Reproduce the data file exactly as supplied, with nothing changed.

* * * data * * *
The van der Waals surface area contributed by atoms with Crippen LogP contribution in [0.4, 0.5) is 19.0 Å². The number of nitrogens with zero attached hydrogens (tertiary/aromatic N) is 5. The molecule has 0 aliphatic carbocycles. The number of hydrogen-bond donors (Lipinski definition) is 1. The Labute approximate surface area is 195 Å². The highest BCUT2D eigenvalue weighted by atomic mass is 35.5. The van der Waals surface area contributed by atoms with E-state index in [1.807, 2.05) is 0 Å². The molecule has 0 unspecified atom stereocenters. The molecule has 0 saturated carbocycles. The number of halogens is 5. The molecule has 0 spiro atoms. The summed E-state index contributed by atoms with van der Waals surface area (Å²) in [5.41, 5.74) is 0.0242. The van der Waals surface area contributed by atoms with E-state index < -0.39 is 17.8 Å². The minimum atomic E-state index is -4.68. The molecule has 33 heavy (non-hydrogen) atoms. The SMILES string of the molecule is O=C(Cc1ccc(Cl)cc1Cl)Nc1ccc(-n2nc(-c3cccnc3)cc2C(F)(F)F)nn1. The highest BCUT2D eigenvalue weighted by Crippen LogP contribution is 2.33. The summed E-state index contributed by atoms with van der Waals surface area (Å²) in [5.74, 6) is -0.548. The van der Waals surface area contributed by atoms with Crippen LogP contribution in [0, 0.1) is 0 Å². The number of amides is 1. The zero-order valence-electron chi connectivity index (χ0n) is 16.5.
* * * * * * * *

The van der Waals surface area contributed by atoms with Crippen LogP contribution in [0.4, 0.5) is 19.0 Å². The number of nitrogens with zero attached hydrogens (tertiary/aromatic N) is 5. The molecule has 0 aliphatic carbocycles. The number of hydrogen-bond donors (Lipinski definition) is 1. The Labute approximate surface area is 195 Å². The highest BCUT2D eigenvalue weighted by atomic mass is 35.5. The van der Waals surface area contributed by atoms with E-state index in [1.807, 2.05) is 0 Å². The molecule has 0 unspecified atom stereocenters. The molecule has 0 saturated carbocycles. The number of halogens is 5. The molecule has 0 spiro atoms. The summed E-state index contributed by atoms with van der Waals surface area (Å²) in [5.41, 5.74) is 0.0242. The van der Waals surface area contributed by atoms with E-state index < -0.39 is 17.8 Å². The minimum atomic E-state index is -4.68. The molecule has 33 heavy (non-hydrogen) atoms. The SMILES string of the molecule is O=C(Cc1ccc(Cl)cc1Cl)Nc1ccc(-n2nc(-c3cccnc3)cc2C(F)(F)F)nn1. The highest BCUT2D eigenvalue weighted by Crippen LogP contribution is 2.33. The summed E-state index contributed by atoms with van der Waals surface area (Å²) in [5.74, 6) is -0.548. The van der Waals surface area contributed by atoms with Crippen LogP contribution in [0, 0.1) is 0 Å². The number of amides is 1. The zero-order valence-electron chi connectivity index (χ0n) is 16.5.